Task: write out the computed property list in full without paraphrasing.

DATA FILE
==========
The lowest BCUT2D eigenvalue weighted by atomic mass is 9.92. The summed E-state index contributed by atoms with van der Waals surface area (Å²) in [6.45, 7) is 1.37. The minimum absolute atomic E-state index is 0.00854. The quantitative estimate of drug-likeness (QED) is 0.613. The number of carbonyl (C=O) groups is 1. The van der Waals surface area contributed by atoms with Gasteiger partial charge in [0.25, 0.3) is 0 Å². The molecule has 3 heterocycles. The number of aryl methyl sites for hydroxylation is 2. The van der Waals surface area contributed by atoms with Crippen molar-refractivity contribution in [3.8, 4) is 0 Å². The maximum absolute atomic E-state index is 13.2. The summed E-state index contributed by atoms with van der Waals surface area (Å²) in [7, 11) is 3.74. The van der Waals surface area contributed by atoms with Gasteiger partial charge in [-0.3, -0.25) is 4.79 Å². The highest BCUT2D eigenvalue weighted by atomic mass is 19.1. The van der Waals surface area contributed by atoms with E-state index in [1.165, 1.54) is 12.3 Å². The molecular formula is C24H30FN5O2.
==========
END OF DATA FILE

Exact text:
The lowest BCUT2D eigenvalue weighted by atomic mass is 9.92. The summed E-state index contributed by atoms with van der Waals surface area (Å²) in [6.45, 7) is 1.37. The minimum absolute atomic E-state index is 0.00854. The quantitative estimate of drug-likeness (QED) is 0.613. The number of carbonyl (C=O) groups is 1. The van der Waals surface area contributed by atoms with Gasteiger partial charge in [0.25, 0.3) is 0 Å². The molecule has 3 heterocycles. The number of aryl methyl sites for hydroxylation is 2. The van der Waals surface area contributed by atoms with Crippen molar-refractivity contribution in [3.8, 4) is 0 Å². The maximum absolute atomic E-state index is 13.2. The summed E-state index contributed by atoms with van der Waals surface area (Å²) in [7, 11) is 3.74. The van der Waals surface area contributed by atoms with Gasteiger partial charge in [-0.3, -0.25) is 4.79 Å². The highest BCUT2D eigenvalue weighted by atomic mass is 19.1. The van der Waals surface area contributed by atoms with E-state index in [1.165, 1.54) is 12.3 Å². The molecular formula is C24H30FN5O2.